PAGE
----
Priest accused of embezzling church money to pay male prostitute found dead
WARNING: The following story contains disgusting content.
BRICK, New Jersey, July 14, 2020 (LifeSiteNews) — A New York City priest who resigned in 2016 after parishioners filed a lawsuit charging that he had embezzled almost $1 million to pay for narcotics and the services of a male prostitute was found dead on July 9 in his New Jersey home.
At the time of his death, Fr. Peter Miqueli, 57, who was suspended last year by New York’s Cardinal Timothy Dolan, was reportedly the subject of a canonical investigation recommending laicization.
In 2015, several of Miqueli’s former parishioners at St. Frances de Chantal filed a lawsuit against him and Cardinal Dolan. Seeking to “rectify a decade-long million dollar embezzlement scheme” by Miqueli, the lawsuit charged that he had used his position “as a man of God” to misappropriate and divert to his own use hundreds of thousands of dollars in donations from parishioners at St. Frances de Chantal and a parish on Roosevelt Island. The lawsuit charged that he had used the money to buy the house in New Jersey, for foreign travel, for narcotics, and for “weekly services of his ‘sex master’ Keith Crist.”
Among the more sordid allegations found in the lawsuit were that Miqueli had engaged in sado-masochistic behavior with Crist, who would “force Father Maqueli to drink Keith Crist’s urine.”
Also party to the lawsuit was Cardinal Dolan, who it claimed had failed to stop “Miqueli’s scheme.” It said, “This lawsuit seeks to finally put an end to this truly sinful conduct so that the St. Frances De Chantal Parish can regain the strength, spirituality, and faith it once had before Father Miqueli arrived.” Parishioners established a website in 2014 to voice their concerns about Miqueli and demand his resignation.
According to a letter to St. Frances of Chantal parish from Bishop Gerald T. Walsh, the Bronx District Attorney’s Office completed an investigation of finances at the parish. The probe determined, according to the letter, that “$22,450.89 of personal expenses were improperly obtained” and “outside of Archdiocesan policies and procedures.” Indicating that these were Miqueli’s personal expenses, the letter called for the money to be repaid.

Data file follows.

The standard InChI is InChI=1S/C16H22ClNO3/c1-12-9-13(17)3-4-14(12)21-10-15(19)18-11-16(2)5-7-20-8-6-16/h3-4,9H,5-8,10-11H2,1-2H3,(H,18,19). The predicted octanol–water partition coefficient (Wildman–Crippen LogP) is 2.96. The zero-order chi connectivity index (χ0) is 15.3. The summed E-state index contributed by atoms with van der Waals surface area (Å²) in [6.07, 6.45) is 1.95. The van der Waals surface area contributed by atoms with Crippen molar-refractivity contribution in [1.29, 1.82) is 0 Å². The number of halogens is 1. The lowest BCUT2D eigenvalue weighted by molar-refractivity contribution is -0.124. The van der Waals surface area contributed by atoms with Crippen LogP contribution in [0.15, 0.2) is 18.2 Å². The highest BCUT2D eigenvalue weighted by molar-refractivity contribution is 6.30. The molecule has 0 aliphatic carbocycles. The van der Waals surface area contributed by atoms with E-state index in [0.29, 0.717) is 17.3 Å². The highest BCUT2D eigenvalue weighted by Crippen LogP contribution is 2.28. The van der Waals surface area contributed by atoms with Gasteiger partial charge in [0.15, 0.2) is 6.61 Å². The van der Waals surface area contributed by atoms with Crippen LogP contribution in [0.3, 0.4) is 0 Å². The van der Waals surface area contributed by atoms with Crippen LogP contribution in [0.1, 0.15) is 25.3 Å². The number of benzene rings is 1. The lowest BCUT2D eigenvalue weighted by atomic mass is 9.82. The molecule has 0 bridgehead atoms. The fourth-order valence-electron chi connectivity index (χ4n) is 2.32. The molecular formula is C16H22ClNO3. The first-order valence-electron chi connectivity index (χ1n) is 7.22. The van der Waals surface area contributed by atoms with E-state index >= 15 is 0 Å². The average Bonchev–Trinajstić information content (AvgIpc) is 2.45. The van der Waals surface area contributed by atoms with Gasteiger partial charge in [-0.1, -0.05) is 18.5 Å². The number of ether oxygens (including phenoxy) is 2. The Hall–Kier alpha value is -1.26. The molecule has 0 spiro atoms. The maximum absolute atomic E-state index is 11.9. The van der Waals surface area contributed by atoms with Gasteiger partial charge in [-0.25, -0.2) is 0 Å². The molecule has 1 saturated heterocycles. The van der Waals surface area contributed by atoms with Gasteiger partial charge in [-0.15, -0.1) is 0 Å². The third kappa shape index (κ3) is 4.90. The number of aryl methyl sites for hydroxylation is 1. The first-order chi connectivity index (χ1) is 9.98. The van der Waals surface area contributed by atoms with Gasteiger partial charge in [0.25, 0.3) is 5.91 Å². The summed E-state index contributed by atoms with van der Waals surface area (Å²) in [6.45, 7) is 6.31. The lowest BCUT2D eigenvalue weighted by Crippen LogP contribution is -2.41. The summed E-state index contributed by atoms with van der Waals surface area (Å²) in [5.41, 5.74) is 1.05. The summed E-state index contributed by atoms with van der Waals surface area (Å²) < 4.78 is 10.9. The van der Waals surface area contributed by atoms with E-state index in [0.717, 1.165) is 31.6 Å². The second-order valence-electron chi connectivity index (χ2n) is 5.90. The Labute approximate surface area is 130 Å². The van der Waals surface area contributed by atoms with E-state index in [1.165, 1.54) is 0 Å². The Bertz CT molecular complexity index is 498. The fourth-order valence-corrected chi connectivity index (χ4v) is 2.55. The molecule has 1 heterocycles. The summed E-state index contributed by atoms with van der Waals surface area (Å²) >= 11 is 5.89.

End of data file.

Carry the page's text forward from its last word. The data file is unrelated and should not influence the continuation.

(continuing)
The tone of a memo to priests issued by Vicar General Msgr. Joseph LaMorte directing clergy to include Miqueli in prayers for the faithful caused anger among various New York clergy, “put off by what appears to be ‘kid glove’ treatment of a priest who brought great scandal and disgrace to the priesthood, and who was in the process of laicization,” according to Church Militant (CM).
Although the Ocean County Medical Examiner’s office had scheduled an autopsy on the deceased priest’s body, no statement describing the manner of his death had been issued at press time.
Some priests of the archdiocese “suspect foul play, as it is believed Miqueli was preparing to reveal damaging information about archdiocesan corruption and cover-up related to the homosexual network, and was silenced before he could do so,” according to CM.
At the time of his death, no criminal charges had been brought against Miqueli and the status of the 2015 lawsuit remained unclear.